The Lowest-to-Highest (L2H) is a backcountry hiking route between Badwater and Mt. Whitney. The 135-mile route, created by Brett “Blisterfree” Tucker, is an informal, unsigned linkage of existing trails, roads, and cross-country travel. I started my unsuccessful solo attempt on October 6, 2016. Death Valley is spectacularly hard and draws the delicateness of life into focus.
Thursday, October 6 – When I Crush Millions Of Salt Castles and Get Dehydrated
Friday, October 7 – Tough Climbing and Turn-Arounds
Saturday, October 8 – More Playa Views, Hitchhiking and Cowboys
~Plastic bucket for food cache (to protect from coyotes and such)
~Water caches (panamint playa, saline valley road)
~Loved the gaia app for navigation (donate for L2H data!)
~Water Capacity. I had 6L capacity but at my snail’s pace I wish I’d had more. On the first day I started with 4L and it was not enough.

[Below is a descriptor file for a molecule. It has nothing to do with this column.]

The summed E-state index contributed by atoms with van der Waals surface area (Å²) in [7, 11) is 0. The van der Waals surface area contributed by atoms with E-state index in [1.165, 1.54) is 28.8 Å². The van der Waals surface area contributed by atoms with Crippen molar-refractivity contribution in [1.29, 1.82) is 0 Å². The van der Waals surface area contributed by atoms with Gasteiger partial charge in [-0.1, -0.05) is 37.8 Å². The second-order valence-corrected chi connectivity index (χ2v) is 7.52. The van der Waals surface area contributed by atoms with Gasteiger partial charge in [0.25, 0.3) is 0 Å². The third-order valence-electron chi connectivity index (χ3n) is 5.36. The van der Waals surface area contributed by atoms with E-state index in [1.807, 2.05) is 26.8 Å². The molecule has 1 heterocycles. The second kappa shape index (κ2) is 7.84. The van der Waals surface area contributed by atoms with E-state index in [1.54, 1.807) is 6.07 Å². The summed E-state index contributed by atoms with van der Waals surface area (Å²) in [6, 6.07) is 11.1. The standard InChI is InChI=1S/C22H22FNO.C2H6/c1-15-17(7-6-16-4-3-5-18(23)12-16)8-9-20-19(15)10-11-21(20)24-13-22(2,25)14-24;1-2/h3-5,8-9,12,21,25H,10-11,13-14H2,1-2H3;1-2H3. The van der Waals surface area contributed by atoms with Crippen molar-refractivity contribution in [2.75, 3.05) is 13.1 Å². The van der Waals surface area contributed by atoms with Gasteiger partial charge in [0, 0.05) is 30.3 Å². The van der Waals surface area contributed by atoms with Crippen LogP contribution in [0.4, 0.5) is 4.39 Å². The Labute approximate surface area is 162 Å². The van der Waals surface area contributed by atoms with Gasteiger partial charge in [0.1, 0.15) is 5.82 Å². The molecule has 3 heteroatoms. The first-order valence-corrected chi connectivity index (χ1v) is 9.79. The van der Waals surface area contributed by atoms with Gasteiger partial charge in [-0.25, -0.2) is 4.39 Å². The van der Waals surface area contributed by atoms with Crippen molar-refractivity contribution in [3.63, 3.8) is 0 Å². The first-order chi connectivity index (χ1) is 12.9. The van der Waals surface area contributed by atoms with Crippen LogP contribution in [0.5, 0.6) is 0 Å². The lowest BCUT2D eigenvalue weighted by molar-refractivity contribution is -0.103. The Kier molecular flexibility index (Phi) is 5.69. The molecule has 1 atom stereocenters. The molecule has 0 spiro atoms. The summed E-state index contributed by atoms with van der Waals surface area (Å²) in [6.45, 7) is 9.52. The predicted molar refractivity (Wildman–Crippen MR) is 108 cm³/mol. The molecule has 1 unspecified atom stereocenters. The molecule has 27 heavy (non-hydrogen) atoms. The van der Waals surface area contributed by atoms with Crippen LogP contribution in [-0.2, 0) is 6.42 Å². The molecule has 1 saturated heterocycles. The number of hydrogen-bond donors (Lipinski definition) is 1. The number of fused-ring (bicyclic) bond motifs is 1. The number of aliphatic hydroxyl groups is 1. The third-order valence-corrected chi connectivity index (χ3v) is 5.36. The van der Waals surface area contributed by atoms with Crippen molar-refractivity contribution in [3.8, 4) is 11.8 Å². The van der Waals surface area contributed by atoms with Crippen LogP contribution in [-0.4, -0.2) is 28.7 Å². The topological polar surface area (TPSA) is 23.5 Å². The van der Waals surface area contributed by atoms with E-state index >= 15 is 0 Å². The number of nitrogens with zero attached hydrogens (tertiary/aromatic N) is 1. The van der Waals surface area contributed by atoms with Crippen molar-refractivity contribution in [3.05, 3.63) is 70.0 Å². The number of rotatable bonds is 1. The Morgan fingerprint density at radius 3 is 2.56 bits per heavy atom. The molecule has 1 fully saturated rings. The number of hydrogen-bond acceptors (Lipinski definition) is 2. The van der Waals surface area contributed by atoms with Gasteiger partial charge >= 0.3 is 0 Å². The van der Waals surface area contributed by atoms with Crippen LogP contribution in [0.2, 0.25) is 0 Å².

~Physical Shape. This route is hard even in peak physical condition.
~Mt. Whitney Hostel in Lone Pine
~Dow Villa Motel in Lone Pine (courtesy parking lot)
~Restaurant at Panamint Springs Resort
When I was caching water, I stopped at Panamint Springs Resort. I asked about staying there as well as leaving a resupply box. Some hikers are allowed to leave resupply boxes there. I was told that I couldn’t leave my resupply box because they don’t even have room for their own supplies. I was laying on the charm thick but I couldn’t break through the ladies’ cranky exterior. Three days later when I was on foot/hitching, a Panamint employee marched across the road to my hitching location and told me “get the fuck out of here.” See my blog post for more of the story. Bottom line, I had numerous unpleasant interactions with Panamint employees and I hope that a better bridge can be built between hikers and Panamint Springs Resort in the future.
Other L2H Blogs/Resources
Technical route info here